Training also may not be what it once was; training and onboarding people, in general, is expensive, so for an organization always looking to cut costs, putting people on delivery routes who are not fully comfortable with and prepared to fully execute their obligations could contribute to less than stellar performance.

Action or the lack thereof

Regardless of any weaknesses in a delivery operation, the carriers involved have to be provided mail by upstream operations if they’re to have something to deliver.  If mail is not moving through the processing stream, carriers (or senders) are left to explain to addressees where expected mail is stuck.  For example, an editorial in the Dickinson (ND) Press expressed the frustration of the newspaper over having to deal with customers calling about not receiving their copies on time, or not for weeks.  That’s not a delivery problem if the carriers have no newspapers to deliver.

Similarly, a variety of anecdotal and media reports reflect the complaints about the time it takes – well beyond the published service standards – for other classes of mail to reach destinations all over the country.

The USPS says it’s hiring but if its recruiting or onboarding processes aren’t yielding enough new workers, what’s it doing to evaluate the situation and take steps to ameliorate whatever is suboptimal?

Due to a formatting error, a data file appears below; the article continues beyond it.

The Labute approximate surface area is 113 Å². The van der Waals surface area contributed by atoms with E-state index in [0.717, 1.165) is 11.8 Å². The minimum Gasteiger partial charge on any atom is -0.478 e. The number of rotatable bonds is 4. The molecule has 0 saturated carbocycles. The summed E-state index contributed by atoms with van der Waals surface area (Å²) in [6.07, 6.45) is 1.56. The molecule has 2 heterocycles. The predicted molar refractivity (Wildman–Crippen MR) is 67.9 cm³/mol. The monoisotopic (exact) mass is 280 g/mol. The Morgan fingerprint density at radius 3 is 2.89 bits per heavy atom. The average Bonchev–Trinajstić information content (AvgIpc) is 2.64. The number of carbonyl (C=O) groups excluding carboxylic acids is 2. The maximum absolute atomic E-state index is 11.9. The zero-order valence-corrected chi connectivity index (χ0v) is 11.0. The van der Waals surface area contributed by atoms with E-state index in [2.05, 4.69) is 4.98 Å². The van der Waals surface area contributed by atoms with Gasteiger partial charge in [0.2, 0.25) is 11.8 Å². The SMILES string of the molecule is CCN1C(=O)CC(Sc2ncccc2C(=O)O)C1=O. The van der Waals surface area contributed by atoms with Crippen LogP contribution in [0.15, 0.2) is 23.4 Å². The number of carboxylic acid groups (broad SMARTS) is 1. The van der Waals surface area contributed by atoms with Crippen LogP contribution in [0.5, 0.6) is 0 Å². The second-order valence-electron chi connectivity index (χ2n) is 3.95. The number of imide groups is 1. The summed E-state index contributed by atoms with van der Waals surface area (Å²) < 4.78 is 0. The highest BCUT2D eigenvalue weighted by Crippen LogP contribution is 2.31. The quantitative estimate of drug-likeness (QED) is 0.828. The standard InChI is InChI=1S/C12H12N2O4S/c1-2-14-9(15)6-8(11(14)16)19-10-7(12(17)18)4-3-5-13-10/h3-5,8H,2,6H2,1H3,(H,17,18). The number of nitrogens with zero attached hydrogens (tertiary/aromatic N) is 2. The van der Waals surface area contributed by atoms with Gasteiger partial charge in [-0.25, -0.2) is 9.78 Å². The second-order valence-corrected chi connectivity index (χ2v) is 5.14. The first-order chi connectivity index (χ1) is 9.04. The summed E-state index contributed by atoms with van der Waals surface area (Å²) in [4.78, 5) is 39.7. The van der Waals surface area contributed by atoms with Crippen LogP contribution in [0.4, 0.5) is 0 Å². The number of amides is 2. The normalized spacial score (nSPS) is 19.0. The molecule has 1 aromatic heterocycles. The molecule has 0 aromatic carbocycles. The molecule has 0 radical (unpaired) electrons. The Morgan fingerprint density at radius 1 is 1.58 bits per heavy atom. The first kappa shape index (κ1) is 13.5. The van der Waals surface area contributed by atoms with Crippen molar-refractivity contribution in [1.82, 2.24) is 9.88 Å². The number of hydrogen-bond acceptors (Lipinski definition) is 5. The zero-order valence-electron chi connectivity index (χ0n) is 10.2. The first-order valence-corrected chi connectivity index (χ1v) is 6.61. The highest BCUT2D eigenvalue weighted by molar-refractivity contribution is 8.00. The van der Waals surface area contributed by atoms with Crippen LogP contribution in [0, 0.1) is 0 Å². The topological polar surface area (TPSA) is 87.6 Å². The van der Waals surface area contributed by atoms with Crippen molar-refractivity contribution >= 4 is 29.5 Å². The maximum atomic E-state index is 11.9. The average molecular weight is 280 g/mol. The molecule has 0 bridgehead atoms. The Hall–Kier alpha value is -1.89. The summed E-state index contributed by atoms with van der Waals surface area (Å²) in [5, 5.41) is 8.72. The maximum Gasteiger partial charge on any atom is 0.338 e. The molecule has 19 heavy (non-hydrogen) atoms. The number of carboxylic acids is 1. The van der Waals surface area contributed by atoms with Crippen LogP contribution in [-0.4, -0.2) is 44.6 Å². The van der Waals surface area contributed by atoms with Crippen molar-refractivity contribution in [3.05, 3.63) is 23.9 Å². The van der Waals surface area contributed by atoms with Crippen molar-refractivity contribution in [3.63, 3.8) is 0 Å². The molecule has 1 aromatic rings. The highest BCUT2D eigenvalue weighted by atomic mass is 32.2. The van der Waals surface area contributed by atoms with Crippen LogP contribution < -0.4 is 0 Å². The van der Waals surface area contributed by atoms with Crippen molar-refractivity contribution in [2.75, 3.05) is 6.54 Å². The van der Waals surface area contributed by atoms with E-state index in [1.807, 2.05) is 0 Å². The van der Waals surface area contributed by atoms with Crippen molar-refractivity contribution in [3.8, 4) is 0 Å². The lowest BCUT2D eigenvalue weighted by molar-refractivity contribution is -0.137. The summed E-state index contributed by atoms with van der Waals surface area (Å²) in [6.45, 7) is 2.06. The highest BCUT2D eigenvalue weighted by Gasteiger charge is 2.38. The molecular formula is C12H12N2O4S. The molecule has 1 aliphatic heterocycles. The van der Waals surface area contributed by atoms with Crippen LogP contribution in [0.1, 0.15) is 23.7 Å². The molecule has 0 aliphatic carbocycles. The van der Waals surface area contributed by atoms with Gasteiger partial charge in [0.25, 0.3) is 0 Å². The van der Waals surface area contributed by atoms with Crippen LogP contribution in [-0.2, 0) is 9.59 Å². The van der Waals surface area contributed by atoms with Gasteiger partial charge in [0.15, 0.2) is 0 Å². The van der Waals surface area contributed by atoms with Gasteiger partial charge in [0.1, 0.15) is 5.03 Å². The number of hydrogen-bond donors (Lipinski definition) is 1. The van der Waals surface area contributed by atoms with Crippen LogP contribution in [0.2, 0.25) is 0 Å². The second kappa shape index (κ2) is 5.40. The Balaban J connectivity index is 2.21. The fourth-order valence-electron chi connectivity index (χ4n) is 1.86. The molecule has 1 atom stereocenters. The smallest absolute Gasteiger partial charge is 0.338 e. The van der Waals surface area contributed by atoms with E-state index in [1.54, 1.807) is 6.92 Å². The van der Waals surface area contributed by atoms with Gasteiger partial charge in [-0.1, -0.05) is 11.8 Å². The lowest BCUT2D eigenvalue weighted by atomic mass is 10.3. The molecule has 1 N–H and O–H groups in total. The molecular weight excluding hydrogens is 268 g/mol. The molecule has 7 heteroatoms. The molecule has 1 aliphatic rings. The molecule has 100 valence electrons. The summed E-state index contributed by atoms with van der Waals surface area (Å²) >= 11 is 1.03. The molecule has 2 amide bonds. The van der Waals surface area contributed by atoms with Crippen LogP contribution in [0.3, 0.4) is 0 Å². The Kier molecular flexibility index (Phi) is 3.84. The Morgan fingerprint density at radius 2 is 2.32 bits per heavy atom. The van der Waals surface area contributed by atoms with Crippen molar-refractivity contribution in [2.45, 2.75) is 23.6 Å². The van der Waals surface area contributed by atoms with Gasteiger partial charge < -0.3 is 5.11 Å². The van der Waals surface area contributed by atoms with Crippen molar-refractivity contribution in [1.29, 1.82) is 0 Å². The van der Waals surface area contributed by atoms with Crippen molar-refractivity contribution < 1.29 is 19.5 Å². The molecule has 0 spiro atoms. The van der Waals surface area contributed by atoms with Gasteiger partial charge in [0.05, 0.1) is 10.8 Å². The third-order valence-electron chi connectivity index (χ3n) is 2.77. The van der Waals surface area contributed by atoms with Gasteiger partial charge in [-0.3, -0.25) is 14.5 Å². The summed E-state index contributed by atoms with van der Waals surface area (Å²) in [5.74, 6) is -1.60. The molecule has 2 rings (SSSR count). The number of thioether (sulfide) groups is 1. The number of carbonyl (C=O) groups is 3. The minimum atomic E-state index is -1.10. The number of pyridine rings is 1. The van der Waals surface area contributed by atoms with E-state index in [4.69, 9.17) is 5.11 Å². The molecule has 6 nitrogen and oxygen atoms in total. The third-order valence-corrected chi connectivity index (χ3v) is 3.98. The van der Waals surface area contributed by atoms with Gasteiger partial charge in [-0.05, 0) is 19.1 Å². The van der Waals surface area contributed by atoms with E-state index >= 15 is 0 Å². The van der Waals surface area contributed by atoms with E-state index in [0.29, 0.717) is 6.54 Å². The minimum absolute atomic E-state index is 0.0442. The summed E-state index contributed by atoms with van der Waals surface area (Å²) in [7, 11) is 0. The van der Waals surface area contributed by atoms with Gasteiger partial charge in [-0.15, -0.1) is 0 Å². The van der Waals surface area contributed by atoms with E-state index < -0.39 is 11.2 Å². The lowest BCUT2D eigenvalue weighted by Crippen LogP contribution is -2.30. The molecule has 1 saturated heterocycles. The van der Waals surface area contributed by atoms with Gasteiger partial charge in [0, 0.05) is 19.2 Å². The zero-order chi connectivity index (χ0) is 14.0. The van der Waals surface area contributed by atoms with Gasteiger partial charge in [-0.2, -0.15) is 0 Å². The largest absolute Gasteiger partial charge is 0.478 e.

Perhaps the most galling aspect of this circumstance, however, is the Postal Service’s cavalier efforts to respond to customer complaints with stock phrases about “valuing your business” and “striving to provide excellent service.”  People know corporate-speak when they see or hear it.

At the same time as it’s trying to low-peddle its problems in the field, it’s sending out weekly press releases about how its data is “showing consistent or improved delivery performance across all mail categories.”  Somehow, the average time to deliver mail is consistently 2.5 days.

The juxtaposition of the Postal Service’s propaganda and the reports of real customers – from commercial senders to individual recipients – is stark, and begs the question of how the USPS can be so oblivious to the optics of the situation.  Does it think no one notices, or that people are such dupes as to believe unquestioningly whatever it says?  Are we all supposed to accept it as accurate just because the USPS said it? There’s a cynical doctrine that holds that people will come to believe official disinformation if it’s repeated with enough regularity.  Based on what people experience compared to what the USPS claims, that seems to have become the public relations policy – or expectation – under PMG Louis DeJoy.